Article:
The Palo Alto school board unanimously voted Tuesday to initiate dismissal proceedings for an elementary school teacher who has been accused of sexually abusing a former student more than 10 years ago.
The board approved the action 5-0 during closed session, Board President Heidi Emberling announced as the board convened for open session. The proceedings are for Michael Airo, who has taught fourth- and fifth-graders at Ohlone Elementary School since 2009.
The district placed Airo on unpaid compulsory leave last month after discovering that he was facing several charges: the continuous sexual abuse of a child under 14 - resident child molesting; and three instances of performing a lewd or lascivious act on a child by force, violence, duress, menace and fear.
Airo, 34, of San Mateo, was charged in late December with four felony counts relating to the alleged conduct, which occurred between 2002 and 2005, according to police.
Superintendent Max McGee initiated Airo's dismissal the same day the district was informed about the allegations via a fax from the California Department of Justice, but it required board approval to move forward. He called the allegations "deeply disturbing."
McGee told the Weekly Tuesday that the district recently sent Airo a letter "inviting him to appear to state his side of the case," which he did not do.
The Palo Alto Police Department began an investigation after receiving a report from the San Mateo County Department of Children and Family Services in May 2014. The female student, Jane Doe, now in her early 20s, disclosed the alleged sexual abuse to her psychologist at the time, according to a police report.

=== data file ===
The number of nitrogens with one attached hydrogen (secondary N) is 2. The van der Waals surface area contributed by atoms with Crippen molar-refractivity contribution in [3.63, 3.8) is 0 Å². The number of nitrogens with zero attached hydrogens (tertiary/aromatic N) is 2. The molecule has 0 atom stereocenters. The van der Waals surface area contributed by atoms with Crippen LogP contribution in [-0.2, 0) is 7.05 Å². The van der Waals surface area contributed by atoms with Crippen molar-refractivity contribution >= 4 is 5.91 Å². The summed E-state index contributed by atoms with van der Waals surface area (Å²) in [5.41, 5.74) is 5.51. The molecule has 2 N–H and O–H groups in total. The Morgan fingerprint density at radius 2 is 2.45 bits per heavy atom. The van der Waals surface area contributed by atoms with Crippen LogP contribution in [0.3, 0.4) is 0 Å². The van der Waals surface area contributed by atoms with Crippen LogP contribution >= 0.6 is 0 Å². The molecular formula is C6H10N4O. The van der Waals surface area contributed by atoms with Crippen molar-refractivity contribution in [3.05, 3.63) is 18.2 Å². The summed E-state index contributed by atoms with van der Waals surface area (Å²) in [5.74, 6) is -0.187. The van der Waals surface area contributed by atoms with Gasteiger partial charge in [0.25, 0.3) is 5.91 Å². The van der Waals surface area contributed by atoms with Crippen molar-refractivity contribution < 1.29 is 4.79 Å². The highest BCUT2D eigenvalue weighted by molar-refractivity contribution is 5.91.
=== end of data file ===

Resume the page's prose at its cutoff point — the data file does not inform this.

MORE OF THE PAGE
Doe told police in June 2014 that the abuse happened years before, when Airo lived in her home as her mother's boyfriend.
An attorney for Airo told Palo Alto police in September 2014 that Airo asserted he was innocent, but he did not provide a statement at the time, according to the police report. Airo did not return requests for comment for previous articles.
Palo Alto police also interviewed Ohlone Principal Nicki Smith as part of their investigation in January 2015. She did not inform anyone at the district office about the interview, McGee said Tuesday, but she has told him "repeatedly" that the police officer did not ask in any detail about the allegations.
Smith, who was named principal of Ohlone in May 2014, told officer Joel Hornung that she had not received or heard of any complaints filed against Airo, according to Hornung's notes in the police report. She "described him as a teacher that gives his students a lot of attention and care" and said he had become a "favorite teacher amongst parents," according to Hornung's notes.
"She said she would never imagine suspect Airo touching or harming the children in anyway and does not know of any suspicious circumstances involving him," Hornung wrote.
Smith has not returned repeated requests for comment.
McGee told the Weekly that the district will be developing a policy to outline what steps should be taken in situations like this one: "If there are police asking you about anything on your campus ... serious or not, someone from the district office whether it's the chief academic officer or human resources director or me or the associate superintendent or the communications director needs to know."
McGee said he has also spoken with Police Chief Dennis Burns about finding a balance between not interfering with an investigation and notifying the district in cases that might affect the health and safety of students.
"I think we have a better understanding about that," McGee said.
Detectives investigated Airo's work history with the school district at the time and determined there was no indication that there were any additional victims, police said in January.
Airo self-surrendered at the Santa Clara County Main Jail on Jan. 13, according to police. He immediately posted $500,000 bail after being booked by the Santa Clara County Sheriff's Office, police said.
Airo made his first court appearance at the Palo Alto Courthouse on Tuesday, Feb. 16. He is set to formally enter a plea on Monday, March 21, according to Santa Clara County Deputy District Attorney Chris Lamiero.